Moreau’s Meditation on the Resurrection

Moreau wrote his own version of Ignatius of Loyola’s Spiritual Exercises, adapting them to what he saw as the particular needs of the religious whose spiritual father he was. The point of these exercises is, as Moreau puts it, “to transform [us] into [our] divine model by being united ever more closely to him.” They are a set of spiritual exercises that are meant to bring us to greater intimacy with Christ and thereby help us along our journey of becoming like him.

As we live out these fifty days of Easter joy, it’s fitting to turn to Moreau’s meditation on the Resurrection that begins the fourth and final week of these exercises. The meditation begins with three preludes that are like the stretching you might do before a physical workout. The first prelude grounds the whole meditation in joy, consisting of one short sentence: “He is risen!” We won’t be able to do the work of the meditation, some of which will be hard, if we don’t start by firing up that joy and amazement.

The second prelude takes us in a very different direction: Moreau invites us to experience the fear of the guards who had been assigned to protect the tomb. We don’t drop the joy at this point, but tasting that fear prevents our joy from being an easy joy. It prevents us from forgetting that the resurrection is threatening to those who would rather trust in some power that isn’t God. It prompts some compunction in us, as we remember whatever we trust in that isn’t God.

The final prelude takes that mix of joy and compunction and directs it to intercession. Moreau bids us “beg [our] divine Savior … to reawaken [our] faith, hope, and love … [and] find the model of the new life [we] ought to be living.” The second prelude makes us aware of our need; the first gives us confidence that there is one who can lead us to flourishing.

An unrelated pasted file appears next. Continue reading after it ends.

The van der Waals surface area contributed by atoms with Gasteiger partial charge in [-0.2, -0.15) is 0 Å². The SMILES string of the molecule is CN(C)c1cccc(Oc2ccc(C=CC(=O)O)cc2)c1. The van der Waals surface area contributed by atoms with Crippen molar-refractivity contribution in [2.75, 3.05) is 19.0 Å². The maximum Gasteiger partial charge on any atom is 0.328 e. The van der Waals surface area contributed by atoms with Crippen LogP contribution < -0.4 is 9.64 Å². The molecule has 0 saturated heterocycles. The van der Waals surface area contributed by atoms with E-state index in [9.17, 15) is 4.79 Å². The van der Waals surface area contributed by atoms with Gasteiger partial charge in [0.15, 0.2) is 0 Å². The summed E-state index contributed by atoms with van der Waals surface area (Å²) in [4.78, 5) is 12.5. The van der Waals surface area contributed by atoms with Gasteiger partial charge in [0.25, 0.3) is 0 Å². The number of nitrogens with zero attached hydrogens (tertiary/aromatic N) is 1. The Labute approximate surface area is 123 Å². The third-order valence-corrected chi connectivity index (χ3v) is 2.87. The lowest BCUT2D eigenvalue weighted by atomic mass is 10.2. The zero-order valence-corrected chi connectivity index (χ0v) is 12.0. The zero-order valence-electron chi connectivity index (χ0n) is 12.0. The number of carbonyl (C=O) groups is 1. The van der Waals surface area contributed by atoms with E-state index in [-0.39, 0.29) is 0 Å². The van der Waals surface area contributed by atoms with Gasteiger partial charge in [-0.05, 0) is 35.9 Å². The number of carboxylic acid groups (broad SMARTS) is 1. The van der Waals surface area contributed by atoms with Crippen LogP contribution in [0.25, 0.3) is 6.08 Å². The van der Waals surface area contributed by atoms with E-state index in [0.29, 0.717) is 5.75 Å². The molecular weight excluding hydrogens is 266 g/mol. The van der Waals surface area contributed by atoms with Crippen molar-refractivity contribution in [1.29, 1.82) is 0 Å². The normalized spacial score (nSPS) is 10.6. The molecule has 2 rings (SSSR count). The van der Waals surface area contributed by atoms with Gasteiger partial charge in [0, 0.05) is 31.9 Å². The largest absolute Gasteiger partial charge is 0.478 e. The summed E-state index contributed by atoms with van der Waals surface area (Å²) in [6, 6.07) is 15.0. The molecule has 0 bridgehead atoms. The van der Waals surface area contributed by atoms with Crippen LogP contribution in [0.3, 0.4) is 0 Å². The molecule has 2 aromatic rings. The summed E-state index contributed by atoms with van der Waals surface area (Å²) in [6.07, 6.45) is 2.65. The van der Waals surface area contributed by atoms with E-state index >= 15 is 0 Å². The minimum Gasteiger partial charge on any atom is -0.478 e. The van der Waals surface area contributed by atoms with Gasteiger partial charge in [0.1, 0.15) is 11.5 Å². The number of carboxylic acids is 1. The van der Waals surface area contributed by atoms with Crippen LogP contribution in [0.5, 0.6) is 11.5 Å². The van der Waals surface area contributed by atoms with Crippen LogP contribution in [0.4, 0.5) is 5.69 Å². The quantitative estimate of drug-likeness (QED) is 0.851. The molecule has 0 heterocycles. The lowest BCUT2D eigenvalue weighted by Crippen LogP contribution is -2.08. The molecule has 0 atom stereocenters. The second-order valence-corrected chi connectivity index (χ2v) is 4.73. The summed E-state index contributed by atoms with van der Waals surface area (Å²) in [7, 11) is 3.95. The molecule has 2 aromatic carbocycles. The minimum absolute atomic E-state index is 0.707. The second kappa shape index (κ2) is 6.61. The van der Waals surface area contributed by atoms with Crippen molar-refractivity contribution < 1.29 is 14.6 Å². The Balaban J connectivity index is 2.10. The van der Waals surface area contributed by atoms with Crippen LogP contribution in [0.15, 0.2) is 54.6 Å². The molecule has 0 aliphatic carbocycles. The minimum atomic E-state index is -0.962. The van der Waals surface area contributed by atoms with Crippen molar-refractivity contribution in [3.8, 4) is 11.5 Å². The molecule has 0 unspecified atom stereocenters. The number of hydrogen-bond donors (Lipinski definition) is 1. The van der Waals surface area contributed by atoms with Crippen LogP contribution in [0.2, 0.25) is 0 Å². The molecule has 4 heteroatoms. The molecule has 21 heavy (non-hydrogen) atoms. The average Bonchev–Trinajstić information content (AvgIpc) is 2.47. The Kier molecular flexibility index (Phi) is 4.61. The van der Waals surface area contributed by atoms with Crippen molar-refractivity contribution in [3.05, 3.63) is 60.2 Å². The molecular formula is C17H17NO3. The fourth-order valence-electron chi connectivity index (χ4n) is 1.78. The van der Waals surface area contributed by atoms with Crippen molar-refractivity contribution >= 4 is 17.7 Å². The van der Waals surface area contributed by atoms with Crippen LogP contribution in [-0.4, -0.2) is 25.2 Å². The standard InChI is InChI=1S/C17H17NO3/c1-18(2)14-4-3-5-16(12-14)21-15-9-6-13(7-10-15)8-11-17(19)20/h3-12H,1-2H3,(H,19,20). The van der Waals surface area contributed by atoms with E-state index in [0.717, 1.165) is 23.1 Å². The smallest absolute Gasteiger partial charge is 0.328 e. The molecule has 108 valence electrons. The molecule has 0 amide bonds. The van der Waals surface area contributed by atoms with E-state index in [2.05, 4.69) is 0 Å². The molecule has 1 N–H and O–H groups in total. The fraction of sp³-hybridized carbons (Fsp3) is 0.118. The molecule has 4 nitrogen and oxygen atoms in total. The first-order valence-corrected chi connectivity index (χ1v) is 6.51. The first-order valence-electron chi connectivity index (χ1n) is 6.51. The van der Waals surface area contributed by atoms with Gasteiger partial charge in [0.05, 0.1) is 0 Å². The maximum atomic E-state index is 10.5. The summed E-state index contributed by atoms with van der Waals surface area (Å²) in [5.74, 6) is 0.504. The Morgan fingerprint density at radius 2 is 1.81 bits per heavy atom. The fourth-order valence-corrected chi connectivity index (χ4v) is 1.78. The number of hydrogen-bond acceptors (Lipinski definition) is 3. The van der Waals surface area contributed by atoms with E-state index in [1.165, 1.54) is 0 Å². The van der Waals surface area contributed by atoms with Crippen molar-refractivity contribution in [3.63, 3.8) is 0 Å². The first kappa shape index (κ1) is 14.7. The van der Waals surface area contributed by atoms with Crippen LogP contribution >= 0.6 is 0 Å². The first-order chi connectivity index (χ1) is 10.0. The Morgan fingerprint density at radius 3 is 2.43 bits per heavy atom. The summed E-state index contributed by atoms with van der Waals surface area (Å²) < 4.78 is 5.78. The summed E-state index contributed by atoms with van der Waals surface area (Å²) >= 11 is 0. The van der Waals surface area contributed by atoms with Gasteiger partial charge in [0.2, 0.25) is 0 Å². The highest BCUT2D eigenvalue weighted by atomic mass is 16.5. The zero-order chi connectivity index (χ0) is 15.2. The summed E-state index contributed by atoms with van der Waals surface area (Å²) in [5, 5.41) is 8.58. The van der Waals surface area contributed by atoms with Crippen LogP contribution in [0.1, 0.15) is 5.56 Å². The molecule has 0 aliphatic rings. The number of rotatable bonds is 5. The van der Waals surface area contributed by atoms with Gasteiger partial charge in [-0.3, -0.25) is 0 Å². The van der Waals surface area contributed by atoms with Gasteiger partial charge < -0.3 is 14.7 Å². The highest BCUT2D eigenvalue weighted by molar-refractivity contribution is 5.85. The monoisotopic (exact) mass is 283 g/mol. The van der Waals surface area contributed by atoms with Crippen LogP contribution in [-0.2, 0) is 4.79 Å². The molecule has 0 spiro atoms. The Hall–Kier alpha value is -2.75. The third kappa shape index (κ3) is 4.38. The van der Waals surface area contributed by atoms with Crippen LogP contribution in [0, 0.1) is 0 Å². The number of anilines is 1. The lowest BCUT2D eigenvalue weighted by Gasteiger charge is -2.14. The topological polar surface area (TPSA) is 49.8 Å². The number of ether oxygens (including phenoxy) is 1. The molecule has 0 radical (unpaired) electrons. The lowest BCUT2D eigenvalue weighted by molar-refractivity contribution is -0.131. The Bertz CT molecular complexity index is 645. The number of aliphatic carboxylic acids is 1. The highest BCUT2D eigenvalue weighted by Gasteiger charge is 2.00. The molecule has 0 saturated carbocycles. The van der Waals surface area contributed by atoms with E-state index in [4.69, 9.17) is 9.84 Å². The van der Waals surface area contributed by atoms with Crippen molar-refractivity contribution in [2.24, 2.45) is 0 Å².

The rest of the meditation combines these moments of marvelous joy and soul-searching. Moreau alternates between describing the “glorious and victorious state” of our Risen Savior and asking us to consider the ways in which we do (and don’t) “live, speak, and act like … the saints, or, rather, like Jesus Christ himself.”

The meditation closes by inviting us to ask Mary to pray for us as we try to become “a stunningly bright reparation for [our] previously scandalous behavior.” Specifically, he invites us to meditate on each word of the traditional Easter Marian antiphon, Regina Caeli, that we still sing at the close of Night Prayer and at cemetery committals of deceased religious during this season. In this prayer, we address Mary as our Queen and then bid her “rejoice.” The grounds for this rejoicing is that the one she “merited to bear” has risen “as he said.” The resurrection is the most fundamental reason for joy for anyone. However, the way this antiphon names Jesus (he whom you “merited to bear”) reminds Mary (and us as we sing) of one of the things that flowed from the resurrection even though it began before Jesus was even conceived: Mary’s merit as a person. Mary can rejoice in her own goodness, even as she recognizes that goodness is pure gift from God. This antiphon helps us rejoice just as it also helps us long more hopefully to enjoy that merit, that God-pleasing kind of life, that Mary lived and we are invited to live too.

Moreau closes this meditation with a spiritual bouquet: “Let us move forward on the pathway of a new life.” Let us move forward indeed, joyfully, hopefully, spurned on by greater awareness both of our need and of God’s willingness to give.

Published on April 3, 2024

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